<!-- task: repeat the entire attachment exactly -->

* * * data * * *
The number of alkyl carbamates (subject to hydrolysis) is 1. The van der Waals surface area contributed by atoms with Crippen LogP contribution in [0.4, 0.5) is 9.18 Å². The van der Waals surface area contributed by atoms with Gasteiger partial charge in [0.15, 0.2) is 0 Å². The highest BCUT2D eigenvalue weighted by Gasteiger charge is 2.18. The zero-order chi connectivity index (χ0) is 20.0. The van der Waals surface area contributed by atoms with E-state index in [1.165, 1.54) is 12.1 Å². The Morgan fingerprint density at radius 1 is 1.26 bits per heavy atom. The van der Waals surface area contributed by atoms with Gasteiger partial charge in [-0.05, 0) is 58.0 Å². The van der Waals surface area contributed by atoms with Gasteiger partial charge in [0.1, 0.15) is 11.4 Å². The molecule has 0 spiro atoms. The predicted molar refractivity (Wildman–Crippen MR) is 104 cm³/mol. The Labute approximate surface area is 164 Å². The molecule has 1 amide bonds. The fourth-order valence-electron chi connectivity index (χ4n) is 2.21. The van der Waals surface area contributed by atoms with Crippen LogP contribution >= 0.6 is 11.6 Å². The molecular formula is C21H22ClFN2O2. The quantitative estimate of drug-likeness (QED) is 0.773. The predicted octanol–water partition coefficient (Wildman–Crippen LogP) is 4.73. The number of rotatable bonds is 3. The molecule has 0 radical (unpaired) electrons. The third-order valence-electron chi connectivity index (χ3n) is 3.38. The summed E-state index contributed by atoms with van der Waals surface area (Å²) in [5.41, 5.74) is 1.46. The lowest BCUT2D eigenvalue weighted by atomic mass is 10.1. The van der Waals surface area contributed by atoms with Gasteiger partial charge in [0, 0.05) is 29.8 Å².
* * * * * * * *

The number of alkyl carbamates (subject to hydrolysis) is 1. The van der Waals surface area contributed by atoms with Crippen LogP contribution in [0.4, 0.5) is 9.18 Å². The van der Waals surface area contributed by atoms with Gasteiger partial charge in [0.15, 0.2) is 0 Å². The highest BCUT2D eigenvalue weighted by Gasteiger charge is 2.18. The zero-order chi connectivity index (χ0) is 20.0. The van der Waals surface area contributed by atoms with E-state index in [1.165, 1.54) is 12.1 Å². The Morgan fingerprint density at radius 1 is 1.26 bits per heavy atom. The van der Waals surface area contributed by atoms with Gasteiger partial charge in [-0.05, 0) is 58.0 Å². The van der Waals surface area contributed by atoms with Gasteiger partial charge in [0.1, 0.15) is 11.4 Å². The molecule has 0 spiro atoms. The predicted molar refractivity (Wildman–Crippen MR) is 104 cm³/mol. The Labute approximate surface area is 164 Å². The molecule has 1 amide bonds. The fourth-order valence-electron chi connectivity index (χ4n) is 2.21. The van der Waals surface area contributed by atoms with Crippen LogP contribution >= 0.6 is 11.6 Å². The molecular formula is C21H22ClFN2O2. The quantitative estimate of drug-likeness (QED) is 0.773. The predicted octanol–water partition coefficient (Wildman–Crippen LogP) is 4.73. The number of rotatable bonds is 3. The molecule has 0 radical (unpaired) electrons. The third-order valence-electron chi connectivity index (χ3n) is 3.38. The summed E-state index contributed by atoms with van der Waals surface area (Å²) in [5.41, 5.74) is 1.46. The lowest BCUT2D eigenvalue weighted by atomic mass is 10.1. The van der Waals surface area contributed by atoms with Gasteiger partial charge in [0, 0.05) is 29.8 Å².